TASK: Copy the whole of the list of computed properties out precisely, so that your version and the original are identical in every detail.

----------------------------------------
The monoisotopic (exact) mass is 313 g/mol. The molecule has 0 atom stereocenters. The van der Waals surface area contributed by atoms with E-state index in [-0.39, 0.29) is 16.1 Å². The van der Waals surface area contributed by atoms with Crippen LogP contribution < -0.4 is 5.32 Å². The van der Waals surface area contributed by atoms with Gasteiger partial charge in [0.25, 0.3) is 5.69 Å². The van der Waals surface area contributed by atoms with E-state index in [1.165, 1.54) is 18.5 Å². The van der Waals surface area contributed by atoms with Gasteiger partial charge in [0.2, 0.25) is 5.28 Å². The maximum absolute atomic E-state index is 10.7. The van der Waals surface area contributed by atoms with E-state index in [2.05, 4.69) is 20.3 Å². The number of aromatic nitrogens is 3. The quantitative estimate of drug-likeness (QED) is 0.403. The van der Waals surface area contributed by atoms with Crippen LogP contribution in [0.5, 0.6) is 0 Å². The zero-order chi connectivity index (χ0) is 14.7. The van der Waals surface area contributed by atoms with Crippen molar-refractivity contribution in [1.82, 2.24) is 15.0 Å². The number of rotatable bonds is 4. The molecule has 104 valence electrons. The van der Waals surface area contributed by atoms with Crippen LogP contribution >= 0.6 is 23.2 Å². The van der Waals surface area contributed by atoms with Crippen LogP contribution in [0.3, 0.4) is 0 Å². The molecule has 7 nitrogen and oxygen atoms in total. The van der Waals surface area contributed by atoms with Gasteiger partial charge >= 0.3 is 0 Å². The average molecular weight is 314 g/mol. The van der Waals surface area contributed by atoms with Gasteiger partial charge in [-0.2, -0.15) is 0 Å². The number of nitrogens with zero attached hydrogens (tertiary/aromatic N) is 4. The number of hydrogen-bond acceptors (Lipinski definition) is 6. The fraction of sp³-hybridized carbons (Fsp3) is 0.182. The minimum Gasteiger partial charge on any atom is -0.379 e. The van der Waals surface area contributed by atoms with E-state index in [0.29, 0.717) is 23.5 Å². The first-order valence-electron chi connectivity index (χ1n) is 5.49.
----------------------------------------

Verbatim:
The monoisotopic (exact) mass is 313 g/mol. The molecule has 0 atom stereocenters. The van der Waals surface area contributed by atoms with E-state index in [-0.39, 0.29) is 16.1 Å². The van der Waals surface area contributed by atoms with Crippen LogP contribution < -0.4 is 5.32 Å². The van der Waals surface area contributed by atoms with Gasteiger partial charge in [0.25, 0.3) is 5.69 Å². The van der Waals surface area contributed by atoms with E-state index in [1.165, 1.54) is 18.5 Å². The van der Waals surface area contributed by atoms with Gasteiger partial charge in [0.2, 0.25) is 5.28 Å². The maximum absolute atomic E-state index is 10.7. The van der Waals surface area contributed by atoms with E-state index in [2.05, 4.69) is 20.3 Å². The number of aromatic nitrogens is 3. The quantitative estimate of drug-likeness (QED) is 0.403. The van der Waals surface area contributed by atoms with Crippen LogP contribution in [0.5, 0.6) is 0 Å². The zero-order chi connectivity index (χ0) is 14.7. The van der Waals surface area contributed by atoms with Crippen molar-refractivity contribution in [1.82, 2.24) is 15.0 Å². The number of rotatable bonds is 4. The molecule has 104 valence electrons. The van der Waals surface area contributed by atoms with Crippen LogP contribution >= 0.6 is 23.2 Å². The van der Waals surface area contributed by atoms with Crippen LogP contribution in [0.3, 0.4) is 0 Å². The molecule has 7 nitrogen and oxygen atoms in total. The van der Waals surface area contributed by atoms with Gasteiger partial charge >= 0.3 is 0 Å². The average molecular weight is 314 g/mol. The van der Waals surface area contributed by atoms with Gasteiger partial charge in [-0.2, -0.15) is 0 Å². The number of nitrogens with zero attached hydrogens (tertiary/aromatic N) is 4. The number of hydrogen-bond acceptors (Lipinski definition) is 6. The fraction of sp³-hybridized carbons (Fsp3) is 0.182. The minimum Gasteiger partial charge on any atom is -0.379 e. The van der Waals surface area contributed by atoms with E-state index in [0.29, 0.717) is 23.5 Å². The first-order valence-electron chi connectivity index (χ1n) is 5.49.